A suitable smoothing solution may already be in your apron or toolbox. Any well-tuned block plane offers flexibility that you won’t get from a bench plane. The difference rests in the orientation of the blade. Bevel-up planes, such as one-handed blocks, and specialty planes, such as the Lie-Nielsen’s low-angle jack, support the blade right down to the surface of the wood. This minimizes vibration, or chatter, that can occur when slicing through dense stock. But, the most significant advantage to the bevel-up design is that you can regrind the blade to change the tool to suit your stock.
You don’t need a degree in wood science to appreciate the basic principles behind cutting angles. Lower angles slice but sometimes split; higher angles slice and scrape. To see the relationship between bevel and pitch, refer to Figure 1, above, right. Invest in a few extra blades, and you’ll discover how a few degrees can make a big difference.
Straight out of the box, most block planes start with a 25° grind. This angle is good for slicing cuts, end grain and most long-grain work, but can tear out figured stock. Closing the mouth controls some tear-out by holding down fibers until they reach the blade, but grinding a different bevel changes everything. As shown, grinding a 35° bevel changes the pitch to 47°. This angle is similar to a standard bevel-down bench plane. Add another 5° to the bevel and you now have a high-angle plane that’s capable of cutting through most woods with very little tear-out. You can try even steeper bevels (or grind off the bevel entirely to create a scraper plane), but as your pitch approaches 60°, the blade becomes a real pain to push. Considering the effort and the loss of surface clarity, your best bet is switching in a toothed blade (below) or going to Plan C.
Toothed Blades Slice Through It All
A Lie-Nielsen toothed blade looks like a step in the wrong direction, but for fighting really difficult grain, it’s one of the fastest and most controllable ways to obtain a smooth, tear-out-free surface. The back edge of the blade has a series of parallel grooves that create sharp, square teeth that cut the fibers before they have a chance to lift or tear.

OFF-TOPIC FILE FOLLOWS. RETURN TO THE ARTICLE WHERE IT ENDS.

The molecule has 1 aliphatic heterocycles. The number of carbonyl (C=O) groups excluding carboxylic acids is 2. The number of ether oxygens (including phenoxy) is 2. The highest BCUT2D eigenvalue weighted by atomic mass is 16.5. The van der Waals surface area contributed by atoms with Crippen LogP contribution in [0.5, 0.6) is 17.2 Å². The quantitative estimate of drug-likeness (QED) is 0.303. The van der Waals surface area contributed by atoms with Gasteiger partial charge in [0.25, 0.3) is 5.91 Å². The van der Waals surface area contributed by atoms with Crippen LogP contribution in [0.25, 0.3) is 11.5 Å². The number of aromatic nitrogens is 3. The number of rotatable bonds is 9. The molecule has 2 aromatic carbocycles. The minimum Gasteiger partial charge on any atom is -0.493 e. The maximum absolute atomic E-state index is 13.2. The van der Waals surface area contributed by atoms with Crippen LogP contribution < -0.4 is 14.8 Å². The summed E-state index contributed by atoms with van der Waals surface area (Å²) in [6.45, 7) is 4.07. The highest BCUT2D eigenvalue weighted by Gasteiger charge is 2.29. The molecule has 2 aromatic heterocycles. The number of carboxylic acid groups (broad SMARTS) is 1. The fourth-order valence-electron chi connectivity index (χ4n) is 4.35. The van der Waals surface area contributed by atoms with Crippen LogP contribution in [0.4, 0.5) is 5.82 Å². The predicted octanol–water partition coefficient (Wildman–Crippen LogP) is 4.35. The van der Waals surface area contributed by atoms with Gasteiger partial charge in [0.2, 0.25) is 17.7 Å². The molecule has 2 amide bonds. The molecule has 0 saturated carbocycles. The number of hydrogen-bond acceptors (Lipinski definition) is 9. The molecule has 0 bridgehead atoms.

A toothed blade is especially useful for working past damage left by other tools. Plane diagonally across the grain from one direction and then repeat from the opposite diagonal. The blade works like a depth-controlled rasp, leaving a lightly checkered surface that’s surprisingly easy to smooth with a scraper or 120-grit sandpaper.
Speed: Faster than a belt sander, not as fast as a drum.
Skill: Looks tougher than it is.
Surface Quality: Nothing a little sanding can’t clear up.
Notes: Don’t underestimate the basic burr. Scrapers can smooth out grain from any direction.
Plan C: Scrape then sand
The term “scraper” is a misnomer. The burred, or sometimes square-honed edge, performs like a high-angle cutting tool; and, because the wood fibers are sheared off at the edge of the blade, tear-out is almost nonexistent. While scrapers cost less than thickness planers or hand planes and are a cinch to set up, scraping is slow, and maintaining flatness a challenge, so tackling a tabletop may be asking too much. Cabinet and card scrapers prove handy to touch up tear-out left from Plans A or B.
Don’t let the fluffy shavings lull you into a false sense of security; focus on one spot for too long and you can create a divot that will show up after finishing. To avoid that problem, consider using a card scraper for small spots and a cabinet scraper for heavier chores. The cast-iron body holds the blade at a constant angle, while the sole lets the blade shave down bumps and ride over valleys, like a plane. There are several versions now available, but the simple fixed-blade body models, such as older Stanley No. 80 or WoodRiver (Woodcraft #149157), are both good tools to start with.
The only trick to using scrapers is preparing the edge. Preparing a cabinet scraper is a simple three-step process. First, file and hone the edge at 45° as shown in Photo 1. Next, clamp the blade into your vise, wipe a drop of oil along the bevel, and use a burnisher to turn the sharpened edge away from the bevel by about 5°, as shown in Photo 2. After a few passes, you should be able to feel a metal lip on the back side of the blade.
Slip the blade in so that you don’t damage the burr. Next, rest the front of the scraper on top of a piece of paper and tighten the screws as shown in Photo 3. Use the thumb screw to flex the center of the blade for very finely- controlled shavings. Cabinet scrapers are usually easier to push than pull. (Pulling works, but it’s more difficult to apply the pressure needed for consistent cutting.)
You’ll still need to reach for the random-orbit sander to finish the surface, but the time saved from having to sand and the stock you saved from terrible tear-out will give you confidence to add more figure in future projects.
Prepare Your Scraper
Use a beveled wood block to file and hone the blade to 45°. The angle isn’t critical, but the block helps keep things consistent.
Rest one hand on the bench to control the burnishing angle. You should feel the burr after three to five passes.
Position the front edge of the scraper on a folded sheet of paper to allow the blade to project more for a deeper cut.